Six Organs of Admittance - Ascent - Albums - Reviews - Soundblab

Six Organs of Admittance - Ascent

by Andy Brown Rating:7.5 Release Date:2012-08-16

Ben Chasny has been releasing music under the Six Organs of Admittance name since the late-90s and is responsible for some amazingly intricate, experimental and down-right-beautiful psych-folk records. While his Six Organs work often has a wistful, free-roaming yet psychedelic sound, Chasny is certainly no stranger to the nosier, more discordant pastures of experimental music. As a member of Comets on Fire he's contributed his own take on the classic-rock sound to albums like Avatar and he's also gone head-to-head with guitar legend Sir Richard Bishop as part of Rangda.

The first sign that Chasny's latest output would edge towards the nosier/rockier side of his abilities came with the release of the tantalisingly brilliant 'Parson's Blues' single a few months ago, featuring two new tracks with Chasny backed by a full band. On the track 'Mission Abort' in particular, Chasny was clearly enjoying making as much noise as possible. The 7in was released as a stand-alone single but signs were promising for a great new album.

Ascent makes a strong start with the full-on psych-rock instrumental 'Waswasa'. There's a QOTSA-esque riff underpinning Chasny's wild lead-guitar and the whole thing has a barley controlled chaos about it. Already you can see the advantage of a full backing-band (his Comets on Fire band-mates). It's a great piece of psych-rock yet the long, finger-shredding solos won't be to everyone's taste. If you find bands like Lightning Bolt and even Marnie Stern a little too 'busy' then you might find some of Ascent hard to swallow. Thankfully, Ascent is a fairly diverse album and far from the straight 'noise-rock' album some may have been expecting.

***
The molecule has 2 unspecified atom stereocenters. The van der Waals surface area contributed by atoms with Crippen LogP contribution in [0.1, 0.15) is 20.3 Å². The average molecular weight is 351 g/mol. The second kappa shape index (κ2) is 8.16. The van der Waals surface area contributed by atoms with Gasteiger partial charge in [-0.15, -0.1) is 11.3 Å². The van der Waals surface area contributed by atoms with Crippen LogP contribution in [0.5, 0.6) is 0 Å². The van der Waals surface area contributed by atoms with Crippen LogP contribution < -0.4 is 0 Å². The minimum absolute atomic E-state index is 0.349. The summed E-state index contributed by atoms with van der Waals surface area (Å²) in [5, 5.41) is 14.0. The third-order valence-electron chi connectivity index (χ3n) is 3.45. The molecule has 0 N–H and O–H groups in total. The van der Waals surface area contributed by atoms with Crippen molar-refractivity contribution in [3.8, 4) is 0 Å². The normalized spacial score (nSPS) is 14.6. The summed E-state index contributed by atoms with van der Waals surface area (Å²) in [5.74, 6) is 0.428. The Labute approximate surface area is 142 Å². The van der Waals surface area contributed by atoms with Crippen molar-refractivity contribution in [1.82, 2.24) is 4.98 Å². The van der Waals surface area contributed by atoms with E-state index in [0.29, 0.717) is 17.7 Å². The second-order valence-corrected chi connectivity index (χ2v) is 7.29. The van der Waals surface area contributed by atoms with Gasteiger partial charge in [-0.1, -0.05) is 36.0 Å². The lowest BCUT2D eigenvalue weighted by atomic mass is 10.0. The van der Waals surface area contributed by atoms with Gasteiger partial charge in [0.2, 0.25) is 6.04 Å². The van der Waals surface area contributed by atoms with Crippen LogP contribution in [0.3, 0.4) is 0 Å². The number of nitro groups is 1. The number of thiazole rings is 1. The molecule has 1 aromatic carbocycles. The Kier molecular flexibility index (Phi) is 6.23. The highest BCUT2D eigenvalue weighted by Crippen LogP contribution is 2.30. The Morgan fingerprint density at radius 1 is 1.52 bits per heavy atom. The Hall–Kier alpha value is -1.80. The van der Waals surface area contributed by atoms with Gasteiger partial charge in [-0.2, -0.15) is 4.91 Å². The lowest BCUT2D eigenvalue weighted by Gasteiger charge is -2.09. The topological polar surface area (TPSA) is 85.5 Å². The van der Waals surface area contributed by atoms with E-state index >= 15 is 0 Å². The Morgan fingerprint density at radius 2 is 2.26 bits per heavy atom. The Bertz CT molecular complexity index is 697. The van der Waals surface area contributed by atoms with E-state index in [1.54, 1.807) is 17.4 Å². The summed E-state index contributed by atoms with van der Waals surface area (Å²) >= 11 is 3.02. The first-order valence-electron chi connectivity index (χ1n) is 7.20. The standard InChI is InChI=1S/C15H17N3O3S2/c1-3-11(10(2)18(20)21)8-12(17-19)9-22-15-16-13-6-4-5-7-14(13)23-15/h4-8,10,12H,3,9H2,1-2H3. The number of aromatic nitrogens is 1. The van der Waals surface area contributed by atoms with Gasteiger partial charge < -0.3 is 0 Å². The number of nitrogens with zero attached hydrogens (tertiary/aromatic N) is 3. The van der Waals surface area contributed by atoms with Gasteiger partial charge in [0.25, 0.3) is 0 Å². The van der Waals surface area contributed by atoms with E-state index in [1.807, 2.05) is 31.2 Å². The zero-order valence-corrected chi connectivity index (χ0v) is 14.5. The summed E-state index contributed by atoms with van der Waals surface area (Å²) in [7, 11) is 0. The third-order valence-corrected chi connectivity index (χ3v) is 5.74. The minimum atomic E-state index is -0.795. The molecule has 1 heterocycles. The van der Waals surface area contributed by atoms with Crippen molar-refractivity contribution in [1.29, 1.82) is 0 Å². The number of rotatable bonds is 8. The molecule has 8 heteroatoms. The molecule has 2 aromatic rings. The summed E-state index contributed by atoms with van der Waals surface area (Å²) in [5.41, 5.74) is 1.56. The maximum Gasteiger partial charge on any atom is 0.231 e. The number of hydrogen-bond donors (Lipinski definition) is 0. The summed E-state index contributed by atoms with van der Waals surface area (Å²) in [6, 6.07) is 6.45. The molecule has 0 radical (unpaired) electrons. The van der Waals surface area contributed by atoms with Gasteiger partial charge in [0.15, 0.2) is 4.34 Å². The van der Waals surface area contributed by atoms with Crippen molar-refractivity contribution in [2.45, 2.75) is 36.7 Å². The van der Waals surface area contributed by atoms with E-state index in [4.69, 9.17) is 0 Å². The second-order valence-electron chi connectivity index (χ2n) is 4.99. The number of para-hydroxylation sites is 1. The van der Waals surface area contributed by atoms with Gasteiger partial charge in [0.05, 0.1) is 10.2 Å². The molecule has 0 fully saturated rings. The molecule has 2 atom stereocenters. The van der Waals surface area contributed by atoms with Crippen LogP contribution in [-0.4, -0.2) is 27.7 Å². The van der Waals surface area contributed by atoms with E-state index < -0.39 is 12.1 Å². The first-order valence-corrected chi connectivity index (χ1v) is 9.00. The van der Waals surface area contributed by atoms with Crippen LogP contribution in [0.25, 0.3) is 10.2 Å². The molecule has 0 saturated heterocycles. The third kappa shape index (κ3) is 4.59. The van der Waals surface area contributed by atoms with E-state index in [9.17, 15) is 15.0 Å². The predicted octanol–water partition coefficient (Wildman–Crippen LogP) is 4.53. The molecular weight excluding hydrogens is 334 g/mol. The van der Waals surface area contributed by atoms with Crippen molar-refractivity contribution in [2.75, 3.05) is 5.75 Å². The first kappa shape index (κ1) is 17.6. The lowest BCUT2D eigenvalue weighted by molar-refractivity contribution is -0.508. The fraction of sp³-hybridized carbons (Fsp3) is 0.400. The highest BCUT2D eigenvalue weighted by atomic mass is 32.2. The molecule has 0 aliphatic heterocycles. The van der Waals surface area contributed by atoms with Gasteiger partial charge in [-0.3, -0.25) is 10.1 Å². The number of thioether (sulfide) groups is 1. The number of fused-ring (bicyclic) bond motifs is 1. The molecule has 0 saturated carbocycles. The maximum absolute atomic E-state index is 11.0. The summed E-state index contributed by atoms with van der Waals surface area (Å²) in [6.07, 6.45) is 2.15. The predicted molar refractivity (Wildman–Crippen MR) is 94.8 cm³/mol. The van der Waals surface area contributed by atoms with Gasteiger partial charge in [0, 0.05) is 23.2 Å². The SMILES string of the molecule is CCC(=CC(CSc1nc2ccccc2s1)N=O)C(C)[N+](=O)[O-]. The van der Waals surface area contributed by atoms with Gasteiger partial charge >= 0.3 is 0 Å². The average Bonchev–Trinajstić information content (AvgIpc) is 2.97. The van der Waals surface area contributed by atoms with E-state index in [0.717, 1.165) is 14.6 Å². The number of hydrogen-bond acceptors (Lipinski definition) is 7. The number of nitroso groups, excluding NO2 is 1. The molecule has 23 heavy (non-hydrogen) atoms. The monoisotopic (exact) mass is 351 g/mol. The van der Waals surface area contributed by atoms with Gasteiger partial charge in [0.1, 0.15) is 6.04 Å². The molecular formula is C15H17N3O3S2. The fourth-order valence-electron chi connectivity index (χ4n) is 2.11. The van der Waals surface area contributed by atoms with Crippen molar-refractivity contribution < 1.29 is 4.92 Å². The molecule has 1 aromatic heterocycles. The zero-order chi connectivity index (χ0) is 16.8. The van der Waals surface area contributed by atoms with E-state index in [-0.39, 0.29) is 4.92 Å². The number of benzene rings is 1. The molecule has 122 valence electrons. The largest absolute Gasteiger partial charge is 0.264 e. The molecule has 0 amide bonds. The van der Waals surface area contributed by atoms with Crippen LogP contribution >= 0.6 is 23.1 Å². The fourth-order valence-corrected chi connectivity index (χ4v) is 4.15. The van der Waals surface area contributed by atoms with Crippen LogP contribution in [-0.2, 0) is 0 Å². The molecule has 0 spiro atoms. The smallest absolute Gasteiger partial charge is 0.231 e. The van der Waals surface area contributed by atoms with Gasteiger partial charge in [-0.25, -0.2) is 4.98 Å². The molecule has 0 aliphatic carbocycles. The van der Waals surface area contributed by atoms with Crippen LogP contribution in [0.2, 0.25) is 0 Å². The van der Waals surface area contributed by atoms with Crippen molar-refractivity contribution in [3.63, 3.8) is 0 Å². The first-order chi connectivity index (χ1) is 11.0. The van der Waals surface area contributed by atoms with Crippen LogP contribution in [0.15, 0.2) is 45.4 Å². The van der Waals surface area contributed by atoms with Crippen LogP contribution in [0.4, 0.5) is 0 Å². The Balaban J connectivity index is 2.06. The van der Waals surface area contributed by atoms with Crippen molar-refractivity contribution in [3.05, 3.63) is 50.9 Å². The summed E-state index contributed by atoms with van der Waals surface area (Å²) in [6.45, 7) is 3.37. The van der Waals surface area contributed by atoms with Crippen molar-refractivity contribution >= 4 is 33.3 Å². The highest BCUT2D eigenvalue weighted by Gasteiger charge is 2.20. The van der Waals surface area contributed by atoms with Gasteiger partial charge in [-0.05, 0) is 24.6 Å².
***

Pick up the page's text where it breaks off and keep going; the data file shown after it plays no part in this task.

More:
'Close to the Sky' slows things down and with its sleigh-bells and sultry, hip-shaking rhythms it's a contender for my favourite track on the album. There's also a massive solo that takes up half the song too. Chasny sings on the majority of the album and while he hasn't got the most distinctive voice in the world his cool, laid-back drawl counterbalances some of his musical excesses quite well. 'They Called You Near' introduces some mesmerising drones to the mix and is one of the album's subtler moments; there's also some intricate, eastern-influenced fret-work here, worthy of Sir Richard Bishop himself.

'Solar Ascent' is a beautifully languid instrumental piece which seems to work perfectly with the cover's depiction of far-away solar systems and strange planets. 'One Thousand Birds' brings the full band back to the fore with pleasingly rock 'n' roll results. This isn't the kind of 'noisy' we found on the Rangda album though, Ascent is a very loose, rhythmic, yet song-based listen. 'Your Ghost' finds Chasny alone with his acoustic for a well-earned breather and an un-expectantly tender moment: "I was your friend, I was your life, I was your ghost"

The calm is shattered by the seven minutes which make up the brilliant 'Even If You Knew'. Guitars sweep, dive and soar over a repetitive, head-nodding bassline to stunning effect as Chasny howls, "Viva memory, viva memory!" It's as thrilling as anything by Comets on Fire and manages a similar balancing act between the experimental and the more traditional. The album slows down one last time for the moon-light stroll of 'Visions (From Lo)'. The lyrics get a little sentimental/soft-rock for my liking here ("it's a dream that keeps me breathing… Do you need a dream to keep you breathing too?") but the music just manages to pull you in regardless.

Ascent is an exciting album and further proof, if it were needed, of Ben Chasny's genius. If you can forgive its occasional excesses than you'll find a challenging, exciting and surprisingly diverse set of songs here and perhaps one of 2012's most refreshing, rock-orientated records.

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